Do You Still Need an Annual Doctor’s Visit?
July 29, 2014 -- If it’s true that an apple a day keeps the doctor away, then it seems like seeing the doctor for an annual physical exam ought to play a major role in keeping healthy people healthy.
Yet most doctors now say it’s time to rethink the notion of a yearly physical, a fixture in U.S. medicine since the 1940s.
Possible Downsides of Yearly Checkups
Studies done over at least 30 years have shown that for healthy adults -- those who don’t have a long-term illness or take daily prescription medications -- annual wellness checks don’t lower the number of deaths. They also don’t cut the rates of disease-related deaths, hospitalizations, or the cost of care.
“There’s not a [ton] of evidence that going in annually, if you’re healthy, prevents bad things from happening,” says Thomas Miller, chief medical officer for the University of Utah’s Hospitals and Clinics.
Instead, studies from multiple researchers found the annual exams can lead to the overdiagnosis of some conditions, overtreatment, and to invasive, costly tests.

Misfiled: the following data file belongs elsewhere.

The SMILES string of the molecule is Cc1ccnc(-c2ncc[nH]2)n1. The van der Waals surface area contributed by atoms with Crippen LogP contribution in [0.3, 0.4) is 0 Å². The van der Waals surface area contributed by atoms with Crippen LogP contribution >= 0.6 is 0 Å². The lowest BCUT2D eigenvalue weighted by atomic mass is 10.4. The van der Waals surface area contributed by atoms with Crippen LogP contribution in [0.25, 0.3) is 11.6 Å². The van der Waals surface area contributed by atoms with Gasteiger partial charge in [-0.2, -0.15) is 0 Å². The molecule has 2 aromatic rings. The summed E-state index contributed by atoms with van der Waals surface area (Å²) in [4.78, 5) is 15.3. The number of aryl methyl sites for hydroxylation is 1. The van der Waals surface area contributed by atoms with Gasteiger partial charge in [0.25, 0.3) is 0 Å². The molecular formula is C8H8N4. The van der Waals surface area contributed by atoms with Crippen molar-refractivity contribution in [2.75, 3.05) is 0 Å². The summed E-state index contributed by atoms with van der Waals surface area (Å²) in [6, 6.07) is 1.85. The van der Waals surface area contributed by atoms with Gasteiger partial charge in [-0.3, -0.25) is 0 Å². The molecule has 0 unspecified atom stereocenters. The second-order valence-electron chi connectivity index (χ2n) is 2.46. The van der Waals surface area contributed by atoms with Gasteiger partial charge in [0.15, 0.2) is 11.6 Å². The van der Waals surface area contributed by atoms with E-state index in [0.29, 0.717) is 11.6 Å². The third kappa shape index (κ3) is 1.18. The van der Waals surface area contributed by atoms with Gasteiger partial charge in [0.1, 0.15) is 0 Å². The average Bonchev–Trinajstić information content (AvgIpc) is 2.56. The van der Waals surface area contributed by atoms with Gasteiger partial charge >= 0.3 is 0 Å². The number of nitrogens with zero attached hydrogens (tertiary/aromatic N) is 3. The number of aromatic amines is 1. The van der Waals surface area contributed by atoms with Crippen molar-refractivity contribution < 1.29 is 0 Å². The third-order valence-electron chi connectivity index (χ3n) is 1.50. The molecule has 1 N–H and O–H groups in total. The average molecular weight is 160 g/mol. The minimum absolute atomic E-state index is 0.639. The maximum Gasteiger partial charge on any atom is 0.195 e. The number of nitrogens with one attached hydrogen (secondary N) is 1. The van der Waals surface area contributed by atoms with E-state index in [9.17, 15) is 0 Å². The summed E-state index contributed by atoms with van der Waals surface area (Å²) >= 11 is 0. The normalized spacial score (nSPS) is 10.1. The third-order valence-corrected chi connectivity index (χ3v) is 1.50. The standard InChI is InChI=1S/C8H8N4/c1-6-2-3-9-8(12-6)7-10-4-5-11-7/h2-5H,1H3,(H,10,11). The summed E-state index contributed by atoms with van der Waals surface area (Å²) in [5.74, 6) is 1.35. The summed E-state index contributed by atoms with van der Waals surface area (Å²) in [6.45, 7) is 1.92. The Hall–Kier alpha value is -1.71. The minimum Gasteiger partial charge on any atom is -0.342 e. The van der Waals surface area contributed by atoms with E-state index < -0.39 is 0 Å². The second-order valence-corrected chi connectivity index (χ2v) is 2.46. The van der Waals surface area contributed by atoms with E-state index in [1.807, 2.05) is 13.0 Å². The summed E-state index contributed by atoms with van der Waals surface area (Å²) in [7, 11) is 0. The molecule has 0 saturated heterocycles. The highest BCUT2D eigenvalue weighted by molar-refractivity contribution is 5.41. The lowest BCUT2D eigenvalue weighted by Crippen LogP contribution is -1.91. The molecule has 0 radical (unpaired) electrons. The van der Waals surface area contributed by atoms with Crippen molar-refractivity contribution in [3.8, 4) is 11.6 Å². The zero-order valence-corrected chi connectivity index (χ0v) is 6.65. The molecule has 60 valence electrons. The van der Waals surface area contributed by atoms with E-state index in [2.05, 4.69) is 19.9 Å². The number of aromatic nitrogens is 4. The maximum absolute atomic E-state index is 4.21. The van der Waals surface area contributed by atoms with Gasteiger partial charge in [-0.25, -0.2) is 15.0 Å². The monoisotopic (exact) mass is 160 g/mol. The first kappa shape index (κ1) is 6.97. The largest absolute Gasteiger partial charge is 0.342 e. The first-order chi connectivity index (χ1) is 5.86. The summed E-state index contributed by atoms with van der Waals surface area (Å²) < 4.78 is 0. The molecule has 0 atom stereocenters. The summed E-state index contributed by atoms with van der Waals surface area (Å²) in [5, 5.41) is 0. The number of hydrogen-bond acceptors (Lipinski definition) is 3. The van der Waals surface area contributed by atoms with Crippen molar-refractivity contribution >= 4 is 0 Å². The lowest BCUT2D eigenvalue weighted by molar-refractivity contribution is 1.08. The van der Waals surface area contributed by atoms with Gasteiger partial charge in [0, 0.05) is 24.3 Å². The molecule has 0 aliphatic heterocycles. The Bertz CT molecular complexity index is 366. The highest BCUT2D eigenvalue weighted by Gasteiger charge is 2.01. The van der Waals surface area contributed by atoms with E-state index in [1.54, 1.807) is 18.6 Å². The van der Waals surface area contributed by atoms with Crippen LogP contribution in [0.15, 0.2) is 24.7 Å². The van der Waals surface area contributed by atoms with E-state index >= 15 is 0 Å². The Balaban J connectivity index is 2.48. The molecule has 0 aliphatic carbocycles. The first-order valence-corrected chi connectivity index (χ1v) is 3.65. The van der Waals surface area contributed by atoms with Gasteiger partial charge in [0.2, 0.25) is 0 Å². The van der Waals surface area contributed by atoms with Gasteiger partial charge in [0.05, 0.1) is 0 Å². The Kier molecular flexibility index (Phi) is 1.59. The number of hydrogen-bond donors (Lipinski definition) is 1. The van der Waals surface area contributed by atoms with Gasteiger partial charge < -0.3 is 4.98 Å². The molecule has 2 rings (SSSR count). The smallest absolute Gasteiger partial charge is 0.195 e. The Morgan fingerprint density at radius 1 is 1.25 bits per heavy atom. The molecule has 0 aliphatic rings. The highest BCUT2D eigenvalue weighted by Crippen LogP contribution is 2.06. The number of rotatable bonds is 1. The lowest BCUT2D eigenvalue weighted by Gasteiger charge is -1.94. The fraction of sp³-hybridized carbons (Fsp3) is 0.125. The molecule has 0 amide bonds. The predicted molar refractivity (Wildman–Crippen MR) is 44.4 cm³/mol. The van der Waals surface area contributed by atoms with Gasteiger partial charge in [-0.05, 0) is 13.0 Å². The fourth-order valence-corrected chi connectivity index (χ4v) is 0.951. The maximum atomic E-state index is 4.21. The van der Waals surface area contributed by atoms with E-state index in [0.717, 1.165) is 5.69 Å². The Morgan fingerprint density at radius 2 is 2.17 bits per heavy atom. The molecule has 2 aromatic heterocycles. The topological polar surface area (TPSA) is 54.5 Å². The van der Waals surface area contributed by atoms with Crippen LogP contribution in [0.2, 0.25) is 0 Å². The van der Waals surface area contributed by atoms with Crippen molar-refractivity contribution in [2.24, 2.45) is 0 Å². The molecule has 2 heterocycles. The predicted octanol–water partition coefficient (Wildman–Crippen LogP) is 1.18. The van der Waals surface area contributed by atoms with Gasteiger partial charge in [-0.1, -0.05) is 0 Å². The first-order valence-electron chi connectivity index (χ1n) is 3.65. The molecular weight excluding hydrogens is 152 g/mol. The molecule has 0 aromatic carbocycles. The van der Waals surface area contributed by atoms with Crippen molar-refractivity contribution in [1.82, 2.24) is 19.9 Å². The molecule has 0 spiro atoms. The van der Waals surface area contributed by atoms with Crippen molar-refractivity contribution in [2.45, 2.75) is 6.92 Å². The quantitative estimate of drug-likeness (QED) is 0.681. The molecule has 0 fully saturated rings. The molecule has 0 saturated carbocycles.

That’s exactly what happened to the 85-year-old father of Michael B. Rothberg, MD, MPH, a doctor at the Cleveland Clinic’s Center for Value-Based Care Research, Medicine Institute. Rothberg wrote about the experience last month in the Journal of the American Medical Association.
“The $50,000 Physical” describes the string of medical treatments ordered for his father after an annual physical identified a suspected aortic aneurysm. He didn’t have that, but a CT scan showed a lesion on his liver, which was suspected to be cancerous. A biopsy found Rothberg’s father had a single benign tumor, but he nearly bled to death from the biopsy.
And yet, as Rothberg says, the practice of annual checkups persists.
That’s in part because some doctor payments are tied to the practice, and also because patients have come to expect them each year. Data from a national 2010 survey found that 21% of medical visits were for preventive care. Having a general medical exam was the No. 2 reason people went to the doctor.
“It’s ingrained into our culture,” Miller says. “There’s a belief among some that it makes sense, so there’s always going to be a pool of folks who cherish the annual physical.”
Tips to Strike a Balance
That’s not to say you should ignore preventive care altogether. For instance, it's a wise idea to get your blood pressure and cholesterol checked. (Read on to find out how often.)
Your doctor can also help you work on healthy habits, like quitting smoking if you need to -- and that improves overall health, says Michael LeFevre, MD, MSPH. He's the vice chair of family and community medicine at the University of Missouri, and the chair of the U.S. Preventive Services Task Force (USPSTF).